For the first time, researchers have managed to catch a solar "tornado" -- more scientifically known as solar prominences -- on film. It is large enough to swallow a hundred Earths, according to National Geographic, and is one of many that could be influencing solar storms that send radiation toward Earth.
Watch the footage released at National Astronomy Meeting on Thursday:
National Geographic reports that these tornado-like events on the surface of the sun are nothing new -- they've been observed for decades, but this latest one is supposedly the biggest yet:
"The structure is huge ... and the velocity of the material is several tens to hundreds of thousands of kilometers per hour," said Xing Li, an astronomer at Aberystwyth University in Wales, who co-authored a new study describing the vortex.
"It is a real gem of an event to fire the imagination—and it is a good way to study magnetic structures in the sun's atmosphere."
What starts these solar events, according to Discovery News, is not entirely clear, but researchers hope studying what they've filmed will give some insight into their origins and how they could influence coronal mass ejections:
"Prominences are tangled magnetic fields trapping cold and dense plasma in the solar corona," Li [...] told Discovery News. "These often erupt spectacularly and fly out into space as coronal mass ejections (CMEs), and large CMEs will impact our space weather and space technology in a significant way when they are heading toward the Earth.
Li hypothesizes that the tornadoes may produce the conditions favorable for CMEs to occur. Co-author Huw Morga said spotting these storms could help predict CMEs.
Even though some of the tornadoes are huge -- the one spotted on Sept. 25, 2011, was about 120,000 miles wide and traveled up to 190,000 miles per hour -- Discovery News reports they are harder for researchers to see than you might imagine:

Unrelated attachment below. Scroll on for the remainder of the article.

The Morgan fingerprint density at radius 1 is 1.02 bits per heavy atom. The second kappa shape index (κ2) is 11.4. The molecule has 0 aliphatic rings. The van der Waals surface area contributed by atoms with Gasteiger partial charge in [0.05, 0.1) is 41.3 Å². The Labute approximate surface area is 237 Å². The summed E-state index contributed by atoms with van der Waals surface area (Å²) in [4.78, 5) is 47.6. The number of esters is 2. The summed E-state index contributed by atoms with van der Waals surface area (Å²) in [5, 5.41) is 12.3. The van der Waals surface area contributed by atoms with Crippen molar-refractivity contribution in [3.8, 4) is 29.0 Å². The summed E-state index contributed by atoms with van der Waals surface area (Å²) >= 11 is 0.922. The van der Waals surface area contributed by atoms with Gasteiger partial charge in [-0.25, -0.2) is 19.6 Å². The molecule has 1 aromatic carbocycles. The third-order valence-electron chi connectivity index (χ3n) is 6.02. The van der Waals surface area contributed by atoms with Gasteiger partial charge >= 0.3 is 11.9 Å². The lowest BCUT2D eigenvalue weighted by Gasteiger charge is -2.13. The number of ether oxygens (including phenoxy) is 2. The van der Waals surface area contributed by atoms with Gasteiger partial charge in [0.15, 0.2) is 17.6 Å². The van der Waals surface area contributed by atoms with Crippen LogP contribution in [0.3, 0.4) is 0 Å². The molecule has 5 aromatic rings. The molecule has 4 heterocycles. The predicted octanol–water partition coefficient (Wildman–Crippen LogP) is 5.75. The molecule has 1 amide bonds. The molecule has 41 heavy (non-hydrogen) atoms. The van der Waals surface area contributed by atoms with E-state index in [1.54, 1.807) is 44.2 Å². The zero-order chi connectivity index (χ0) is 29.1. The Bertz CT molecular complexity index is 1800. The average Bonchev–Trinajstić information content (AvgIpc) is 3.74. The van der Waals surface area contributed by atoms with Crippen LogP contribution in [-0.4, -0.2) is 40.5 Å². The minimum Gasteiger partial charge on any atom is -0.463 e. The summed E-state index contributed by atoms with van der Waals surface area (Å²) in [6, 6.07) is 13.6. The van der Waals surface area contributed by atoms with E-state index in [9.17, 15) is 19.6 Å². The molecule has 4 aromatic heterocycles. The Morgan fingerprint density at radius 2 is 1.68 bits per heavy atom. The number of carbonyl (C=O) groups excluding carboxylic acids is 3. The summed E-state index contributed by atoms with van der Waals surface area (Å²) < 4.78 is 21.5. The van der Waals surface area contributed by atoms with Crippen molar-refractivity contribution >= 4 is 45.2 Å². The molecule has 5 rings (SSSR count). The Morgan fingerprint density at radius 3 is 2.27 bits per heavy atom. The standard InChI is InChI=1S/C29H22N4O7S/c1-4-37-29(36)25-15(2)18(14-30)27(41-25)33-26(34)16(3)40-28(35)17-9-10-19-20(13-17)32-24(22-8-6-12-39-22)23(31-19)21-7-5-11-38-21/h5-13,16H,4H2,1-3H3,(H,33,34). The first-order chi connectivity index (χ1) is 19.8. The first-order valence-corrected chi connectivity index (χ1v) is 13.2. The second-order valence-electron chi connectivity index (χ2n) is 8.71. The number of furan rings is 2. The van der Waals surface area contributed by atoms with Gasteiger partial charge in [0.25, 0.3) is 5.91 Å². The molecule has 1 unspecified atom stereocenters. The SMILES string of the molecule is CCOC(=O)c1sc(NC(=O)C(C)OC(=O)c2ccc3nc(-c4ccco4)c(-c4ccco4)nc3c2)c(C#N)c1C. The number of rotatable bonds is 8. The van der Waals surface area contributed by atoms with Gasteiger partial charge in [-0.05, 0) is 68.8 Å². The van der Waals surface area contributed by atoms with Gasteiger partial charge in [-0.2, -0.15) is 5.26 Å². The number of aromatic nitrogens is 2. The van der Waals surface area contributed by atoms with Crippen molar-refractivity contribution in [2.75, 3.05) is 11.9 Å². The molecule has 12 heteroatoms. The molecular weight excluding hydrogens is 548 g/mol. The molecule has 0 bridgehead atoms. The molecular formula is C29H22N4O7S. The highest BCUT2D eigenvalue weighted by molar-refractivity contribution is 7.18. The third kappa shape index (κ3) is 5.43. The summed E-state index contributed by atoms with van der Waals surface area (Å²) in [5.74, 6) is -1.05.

Firstly, as they are magnetic structures, if the tornado is empty of radiating plasma, they will remain invisible. Only when hot plasma is being dragged high into the corona can they be seen. Conversely, should the tornado be completely flooded with plasma, you wouldn't see the motion of the material as the radiating plasma would be completely washed out.
Li highlights the need for discrete objects inside the swirling mass so they can be tracked as they move around the tornado. He likens this to the dust and bits of debris that a terrestrial tornado would pick up. Without these objects, we couldn't "see" the spinning wind currents. The same goes for solar tornadoes; discrete "blobs" of plasma can be tracked as they are accelerated and carried high into the corona by the tornado's magnetic field.
"Also, we believe that the angle you view the tornado from is important," Li added. "For example, if you imagine the slinky structure mentioned above, if you view it from the side it may not appear so clearly as a tornado."
The magnetic tornadoes were spotted by NASA's Solar Dynamics Observatory.